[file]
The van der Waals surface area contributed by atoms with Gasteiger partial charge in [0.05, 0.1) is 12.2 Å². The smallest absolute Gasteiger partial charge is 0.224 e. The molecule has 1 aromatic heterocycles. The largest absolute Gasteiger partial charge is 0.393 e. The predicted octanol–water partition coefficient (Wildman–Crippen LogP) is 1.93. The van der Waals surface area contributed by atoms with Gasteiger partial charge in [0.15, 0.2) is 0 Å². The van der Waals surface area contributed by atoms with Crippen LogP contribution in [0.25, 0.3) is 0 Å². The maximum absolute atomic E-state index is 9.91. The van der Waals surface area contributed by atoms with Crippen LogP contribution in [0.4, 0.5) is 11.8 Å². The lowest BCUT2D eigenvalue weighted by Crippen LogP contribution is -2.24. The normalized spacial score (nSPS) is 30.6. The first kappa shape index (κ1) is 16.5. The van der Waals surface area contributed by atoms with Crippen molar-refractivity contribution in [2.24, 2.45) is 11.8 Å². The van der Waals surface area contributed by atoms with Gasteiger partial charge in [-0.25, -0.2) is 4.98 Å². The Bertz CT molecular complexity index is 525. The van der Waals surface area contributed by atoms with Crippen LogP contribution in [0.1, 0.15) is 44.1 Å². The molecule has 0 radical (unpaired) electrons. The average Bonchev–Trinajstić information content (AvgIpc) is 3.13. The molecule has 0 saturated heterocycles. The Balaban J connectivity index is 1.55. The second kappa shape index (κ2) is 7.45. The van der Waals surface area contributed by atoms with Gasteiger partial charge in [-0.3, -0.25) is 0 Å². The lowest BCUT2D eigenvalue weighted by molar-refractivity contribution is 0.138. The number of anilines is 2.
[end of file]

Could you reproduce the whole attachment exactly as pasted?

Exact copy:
The van der Waals surface area contributed by atoms with Gasteiger partial charge in [0.05, 0.1) is 12.2 Å². The smallest absolute Gasteiger partial charge is 0.224 e. The molecule has 1 aromatic heterocycles. The largest absolute Gasteiger partial charge is 0.393 e. The predicted octanol–water partition coefficient (Wildman–Crippen LogP) is 1.93. The van der Waals surface area contributed by atoms with Gasteiger partial charge in [0.15, 0.2) is 0 Å². The van der Waals surface area contributed by atoms with Crippen LogP contribution in [0.25, 0.3) is 0 Å². The maximum absolute atomic E-state index is 9.91. The van der Waals surface area contributed by atoms with Crippen LogP contribution in [0.4, 0.5) is 11.8 Å². The lowest BCUT2D eigenvalue weighted by Crippen LogP contribution is -2.24. The normalized spacial score (nSPS) is 30.6. The first kappa shape index (κ1) is 16.5. The van der Waals surface area contributed by atoms with Crippen molar-refractivity contribution in [2.24, 2.45) is 11.8 Å². The van der Waals surface area contributed by atoms with Gasteiger partial charge in [-0.25, -0.2) is 4.98 Å². The Bertz CT molecular complexity index is 525. The van der Waals surface area contributed by atoms with Crippen LogP contribution in [0.1, 0.15) is 44.1 Å². The molecule has 0 radical (unpaired) electrons. The average Bonchev–Trinajstić information content (AvgIpc) is 3.13. The molecule has 0 saturated heterocycles. The Balaban J connectivity index is 1.55. The second kappa shape index (κ2) is 7.45. The van der Waals surface area contributed by atoms with Gasteiger partial charge in [-0.3, -0.25) is 0 Å². The lowest BCUT2D eigenvalue weighted by molar-refractivity contribution is 0.138. The number of anilines is 2.